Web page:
THE National Museum of Australia yesterday (December 12) launched one of its most popular and unusual annual exhibition of objects chosen by state and territory nominees for Australian of the Year.
The eight 2020 Australian of the Year state and territory recipients were asked to select items which would tell the audience something about their lives, aspirations and experiences.
2019 Canberra nominee, Virginia Haussegger, who hosted yesterday’s launch of the touring exhibition, threw out the challenge to those present, asking: “What object would you choose?”
It hadn’t been an easy choice for her, she said, but she had eventually settled on a pink “pussy hat” knitted for her by Australian feminist Anne Summers over a coat gifted from former Governor General Quentin Bryce.
Director of the museum, Matt Trinca, also asked the question, “how do you select one thing to explain a life?” but said that so far the annual exhibition, co-hosted by the National Australia Day Council, had been very successful in presenting the stories of “extraordinary people who have done extraordinary things”, describing the exploration of their lives as “nourishing”.
In Dr Trinca‘s view, that nourishment was all the more important in the face of “a feeling of uncertainty about things occurring in our country”.
Looking on the positive side, he said: “When you see before you the example of people like this, you see an important way through.”
And since the exhibition would tour all around the country, many people would hear and see that message.
CEO of the Australia Day council, Karlie Brand, who joined Haussegger in encouraging everyone present to learn a little bit of the Ngunnawal language, commended the unusual focus of the exhibition, saying: “We often acquire objects to do nothing for our lives, but these move beyond their original stories.”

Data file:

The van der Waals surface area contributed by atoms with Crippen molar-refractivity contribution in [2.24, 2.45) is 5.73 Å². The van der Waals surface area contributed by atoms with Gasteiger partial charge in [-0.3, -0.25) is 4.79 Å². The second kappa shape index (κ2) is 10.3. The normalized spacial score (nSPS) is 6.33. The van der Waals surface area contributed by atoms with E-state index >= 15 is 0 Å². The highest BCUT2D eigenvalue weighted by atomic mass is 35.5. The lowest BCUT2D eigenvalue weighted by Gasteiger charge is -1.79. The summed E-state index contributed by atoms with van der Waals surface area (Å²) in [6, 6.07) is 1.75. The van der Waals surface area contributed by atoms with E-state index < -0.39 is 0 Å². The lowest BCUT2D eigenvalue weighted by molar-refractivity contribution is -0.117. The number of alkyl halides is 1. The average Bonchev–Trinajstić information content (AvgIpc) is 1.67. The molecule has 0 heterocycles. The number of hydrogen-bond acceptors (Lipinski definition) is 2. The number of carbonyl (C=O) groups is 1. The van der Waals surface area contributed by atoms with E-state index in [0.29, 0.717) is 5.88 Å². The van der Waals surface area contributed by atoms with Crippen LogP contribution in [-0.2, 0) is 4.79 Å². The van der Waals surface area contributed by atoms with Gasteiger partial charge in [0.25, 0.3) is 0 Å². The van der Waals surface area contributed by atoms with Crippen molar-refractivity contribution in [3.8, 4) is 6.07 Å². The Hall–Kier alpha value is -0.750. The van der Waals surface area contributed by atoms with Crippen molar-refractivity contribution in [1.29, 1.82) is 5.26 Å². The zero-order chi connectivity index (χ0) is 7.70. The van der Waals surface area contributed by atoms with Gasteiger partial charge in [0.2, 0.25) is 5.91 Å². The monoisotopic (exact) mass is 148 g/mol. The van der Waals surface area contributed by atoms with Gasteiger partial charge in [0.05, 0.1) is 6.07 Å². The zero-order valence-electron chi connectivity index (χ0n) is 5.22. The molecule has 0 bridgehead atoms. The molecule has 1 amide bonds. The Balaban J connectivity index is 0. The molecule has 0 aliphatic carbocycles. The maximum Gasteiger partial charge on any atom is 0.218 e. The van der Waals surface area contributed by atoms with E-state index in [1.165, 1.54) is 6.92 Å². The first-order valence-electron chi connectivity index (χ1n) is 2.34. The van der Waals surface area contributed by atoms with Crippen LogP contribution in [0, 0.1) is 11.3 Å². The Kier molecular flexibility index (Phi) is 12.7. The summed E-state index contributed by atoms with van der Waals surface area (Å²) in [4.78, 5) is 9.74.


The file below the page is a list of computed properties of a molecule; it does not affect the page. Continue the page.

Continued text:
Haussegger went on to host a Q&A with several of the 2020 nominees such as women’s rugby league pioneer and 2020 ACT nominee, Katrina Fanning, Orthopaedic surgeon and NSW nominee, Munjed Al Muderis, educator and social entrepreneur and Queensland nominee, Rachel Downie and eye surgeon and SA nominee, James Muecke, quizzing each of them about their chosen objects.
Exhibition curator Laina Hall joined in the discussion, confirming that while some choices had been immediate and obvious to recipients, others took a while and some nominees were initially apprehensive about letting go their precious items, though all were reassured when they saw what care museum staff took with them.
“These objects have been kept for a reason and now, in being shared, enable us to connect with the recipients in a really personal way,” she said.
In the absorbing discussion that followed, each of the recipients present threw light on their selections.
Wiradjuri sporting pioneer, Fanning, chose the rugby jersey she wore during the first women’s test match against New Zealand in 1995, Al Muderis chose the book, “Last’s Anatomy” by RMH McMinn, he took with him when he fled Iraq in 1999, Downie chose a small ceramic bird made by one of her students before taking his own life, and Muecke chose a statue of Kahuna Akamai, the Hawaiian god of wisdom, acquired when he was 11 years old and even to a man of science, his guardian through years of study.
The 2020 Australian of the Year exhibition will be on display in the Gandel Atrium of the National Museum until February 16 and will then tour nationally.